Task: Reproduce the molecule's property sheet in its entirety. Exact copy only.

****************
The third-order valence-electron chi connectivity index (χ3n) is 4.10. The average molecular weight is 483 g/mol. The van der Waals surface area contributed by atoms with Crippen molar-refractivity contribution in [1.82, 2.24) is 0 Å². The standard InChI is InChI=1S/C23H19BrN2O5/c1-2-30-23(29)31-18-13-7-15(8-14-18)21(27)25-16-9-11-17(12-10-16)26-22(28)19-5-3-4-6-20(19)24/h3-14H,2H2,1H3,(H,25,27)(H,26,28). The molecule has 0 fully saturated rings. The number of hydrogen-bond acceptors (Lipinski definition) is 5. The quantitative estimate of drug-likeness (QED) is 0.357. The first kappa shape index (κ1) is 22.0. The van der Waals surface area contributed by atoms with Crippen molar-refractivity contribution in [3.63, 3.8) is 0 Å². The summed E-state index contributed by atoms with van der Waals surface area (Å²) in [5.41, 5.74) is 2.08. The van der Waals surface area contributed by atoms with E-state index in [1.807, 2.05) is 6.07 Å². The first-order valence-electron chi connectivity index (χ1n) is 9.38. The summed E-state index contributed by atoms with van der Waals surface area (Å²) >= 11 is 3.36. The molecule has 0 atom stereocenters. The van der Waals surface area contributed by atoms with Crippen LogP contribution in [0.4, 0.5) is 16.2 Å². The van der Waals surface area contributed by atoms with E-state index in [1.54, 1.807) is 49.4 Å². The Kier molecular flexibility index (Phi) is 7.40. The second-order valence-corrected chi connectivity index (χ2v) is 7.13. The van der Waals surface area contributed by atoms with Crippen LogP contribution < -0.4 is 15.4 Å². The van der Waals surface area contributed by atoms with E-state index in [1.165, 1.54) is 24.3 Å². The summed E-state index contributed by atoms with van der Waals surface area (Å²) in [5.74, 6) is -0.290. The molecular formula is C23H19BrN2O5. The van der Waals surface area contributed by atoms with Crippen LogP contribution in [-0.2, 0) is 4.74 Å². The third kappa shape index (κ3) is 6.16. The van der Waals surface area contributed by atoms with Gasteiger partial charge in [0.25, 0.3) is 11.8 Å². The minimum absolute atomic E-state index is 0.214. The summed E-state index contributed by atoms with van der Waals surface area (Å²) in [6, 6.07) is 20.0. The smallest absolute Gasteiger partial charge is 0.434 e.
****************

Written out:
The third-order valence-electron chi connectivity index (χ3n) is 4.10. The average molecular weight is 483 g/mol. The van der Waals surface area contributed by atoms with Crippen molar-refractivity contribution in [1.82, 2.24) is 0 Å². The standard InChI is InChI=1S/C23H19BrN2O5/c1-2-30-23(29)31-18-13-7-15(8-14-18)21(27)25-16-9-11-17(12-10-16)26-22(28)19-5-3-4-6-20(19)24/h3-14H,2H2,1H3,(H,25,27)(H,26,28). The molecule has 0 fully saturated rings. The number of hydrogen-bond acceptors (Lipinski definition) is 5. The quantitative estimate of drug-likeness (QED) is 0.357. The first kappa shape index (κ1) is 22.0. The van der Waals surface area contributed by atoms with Crippen molar-refractivity contribution in [3.63, 3.8) is 0 Å². The summed E-state index contributed by atoms with van der Waals surface area (Å²) in [5.41, 5.74) is 2.08. The van der Waals surface area contributed by atoms with E-state index in [1.807, 2.05) is 6.07 Å². The first-order valence-electron chi connectivity index (χ1n) is 9.38. The summed E-state index contributed by atoms with van der Waals surface area (Å²) >= 11 is 3.36. The molecule has 0 atom stereocenters. The van der Waals surface area contributed by atoms with Crippen LogP contribution in [0.4, 0.5) is 16.2 Å². The van der Waals surface area contributed by atoms with E-state index in [1.54, 1.807) is 49.4 Å². The Kier molecular flexibility index (Phi) is 7.40. The second-order valence-corrected chi connectivity index (χ2v) is 7.13. The van der Waals surface area contributed by atoms with Crippen LogP contribution < -0.4 is 15.4 Å². The van der Waals surface area contributed by atoms with E-state index in [1.165, 1.54) is 24.3 Å². The summed E-state index contributed by atoms with van der Waals surface area (Å²) in [5.74, 6) is -0.290. The molecular formula is C23H19BrN2O5. The van der Waals surface area contributed by atoms with Crippen LogP contribution in [-0.2, 0) is 4.74 Å². The third kappa shape index (κ3) is 6.16. The van der Waals surface area contributed by atoms with Gasteiger partial charge in [0.25, 0.3) is 11.8 Å². The minimum absolute atomic E-state index is 0.214. The summed E-state index contributed by atoms with van der Waals surface area (Å²) in [6, 6.07) is 20.0. The smallest absolute Gasteiger partial charge is 0.434 e.